Winter’s here so coughing can be a problem. How do we combat this?
It’s so hard! There’s always the one cougher in the tender moment. But when you get a whole lot of humans in one place it happens. If you’re listening to a lovely performance and if someone’s coughing it isn’t pleasant. But you have to get over it.
I went to a Jan Garbarek performance in Hamburg and I had a terrible cough. It was the worst gig as I spent the entire time holding in the cough.
What about talking during the performance?
If you’re talking loud it’s off putting. It’s often quite cute when we do a matinee with lots of kids asking questions, it’s almost totally forgivable [because] they want to absorb it. But it’s common courtesy. If you have something to share, whisper. It’s a visual feast you’re taking in as well.
How old were you when you went to your first musical theatre show?
I went to see Jack and the Beanstalk at about 6 or 7. I was so scared I didn’t want to go to the second act, so we went home. It’s a good credit to the actors. Kids have more tools than we given them credit for to absorb these stories in musical theatre and theatre in general.
I love it when kids come along. They break it down and see stories at their bare bones.
I remember my daughter coming to see Miss Saigon. She was about 10 and she turned to me at the end and said 'You were just using her, Dad!” She picked me out. I was playing the engineer. That’s what’s he did - she nutshelled the entire show. They get right to the point.
Don’t you have to be wary of what musical you take your child to as there’s a big difference between Evita and Kinky Boots or Avenue Q?
I wonder if those shows have an age restriction on them. Perhaps they should.
When I’m at a show, can I sing along?
No! In the way if you go and see a flamenco show, you’ve got two hands and can clap along, but it’s not kosher to do so. There’s often a point in a show, such as Mamma Mia! where it’s obvious that at this point in the show you can sing along. Maybe sing to yourself a little more. It depends on what your neighbours think of your voice.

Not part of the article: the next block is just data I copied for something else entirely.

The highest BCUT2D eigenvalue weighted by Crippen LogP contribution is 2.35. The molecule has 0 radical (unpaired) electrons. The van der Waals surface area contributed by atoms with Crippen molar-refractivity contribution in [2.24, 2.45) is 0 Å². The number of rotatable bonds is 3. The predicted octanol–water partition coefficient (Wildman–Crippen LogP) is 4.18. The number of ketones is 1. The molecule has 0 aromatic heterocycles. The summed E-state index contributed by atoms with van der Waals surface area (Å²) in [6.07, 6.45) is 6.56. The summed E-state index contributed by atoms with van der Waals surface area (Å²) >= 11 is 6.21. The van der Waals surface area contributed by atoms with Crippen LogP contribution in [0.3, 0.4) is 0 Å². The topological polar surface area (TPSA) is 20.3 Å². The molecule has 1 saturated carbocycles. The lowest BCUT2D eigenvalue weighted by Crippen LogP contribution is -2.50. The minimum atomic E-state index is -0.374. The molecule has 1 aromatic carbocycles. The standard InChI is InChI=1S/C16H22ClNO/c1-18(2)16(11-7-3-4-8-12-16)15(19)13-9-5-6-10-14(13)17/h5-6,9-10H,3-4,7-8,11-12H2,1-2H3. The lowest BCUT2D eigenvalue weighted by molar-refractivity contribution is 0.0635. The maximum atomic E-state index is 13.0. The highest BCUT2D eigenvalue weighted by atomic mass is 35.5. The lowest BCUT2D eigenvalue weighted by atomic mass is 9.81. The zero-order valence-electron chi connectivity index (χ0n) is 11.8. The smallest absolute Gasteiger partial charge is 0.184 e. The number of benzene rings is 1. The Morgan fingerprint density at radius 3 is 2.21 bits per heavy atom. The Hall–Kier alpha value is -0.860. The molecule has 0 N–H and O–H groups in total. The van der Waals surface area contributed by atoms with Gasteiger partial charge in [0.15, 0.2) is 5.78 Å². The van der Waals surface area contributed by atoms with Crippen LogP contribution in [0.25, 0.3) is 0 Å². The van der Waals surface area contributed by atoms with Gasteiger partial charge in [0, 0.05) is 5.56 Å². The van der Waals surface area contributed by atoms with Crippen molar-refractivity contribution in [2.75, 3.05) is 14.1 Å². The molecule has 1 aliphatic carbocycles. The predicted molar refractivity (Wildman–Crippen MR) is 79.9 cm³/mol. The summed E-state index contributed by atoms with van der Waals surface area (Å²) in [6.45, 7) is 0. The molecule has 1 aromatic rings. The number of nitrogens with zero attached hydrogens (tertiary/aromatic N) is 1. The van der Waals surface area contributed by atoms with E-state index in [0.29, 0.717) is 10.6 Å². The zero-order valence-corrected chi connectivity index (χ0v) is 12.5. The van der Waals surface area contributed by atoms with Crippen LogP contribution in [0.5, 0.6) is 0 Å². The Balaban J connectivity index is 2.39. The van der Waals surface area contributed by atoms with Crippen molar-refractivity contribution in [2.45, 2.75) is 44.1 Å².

If the show is not your 'cup of tea' is it okay to leave at the interval?
I don’t see a problem in that. But often in shows they change tact in the second act and it will bring you around. You’ve paid money to be there. I really do think you want to see the work in its entirety before making a judgment call.
Art is in the eye of the beholder… you don’t have to share the opinion of everyone else, do you?
We all have different likes and dislikes. I was not very enamoured with musical theatre as kid. I was a little bit upset when they’d burst into song. It’s that little funny moment where the beautiful dialogue turns into music. If it doesn’t happen in a nice organic way; I find it jarring, even still to this day.
If you can absorb that and if works for you maybe you can help someone else through and help them enjoy it. It’s important to share and get a bit appreciation among the audience.
What the worst thing that’s happened in a performance?
I was atop a spiral staircase and there was a moment to step onto the adjacent truck (a moving platform on stage). I heard it clonk into place. Little did I know they had to pull it out to get it in the right position. I stepped out expecting it to be there and plummeted to the stage. It was about 10 feet high. Just by sheer fortune I landed on my feet. A few people may have noticed. That was not in the choreography! The audience was involved with that. The spotlight, bless him; he kept it on my face. It was obvious my life was passing before my eyes!
And without fail I always check my fly before going on. There’s nothing worse than coming off a great scene and realising your fly was down.
What is your advice to those who are going to musical theatre for the first time?
Above all, walk in with no expectations. When you walk in with expectations you’ve got a benchmark and you’re setting against it. Just let everything happen in front of you if you can. And if you can look up anything to do with the storyline, that’s always really helpful.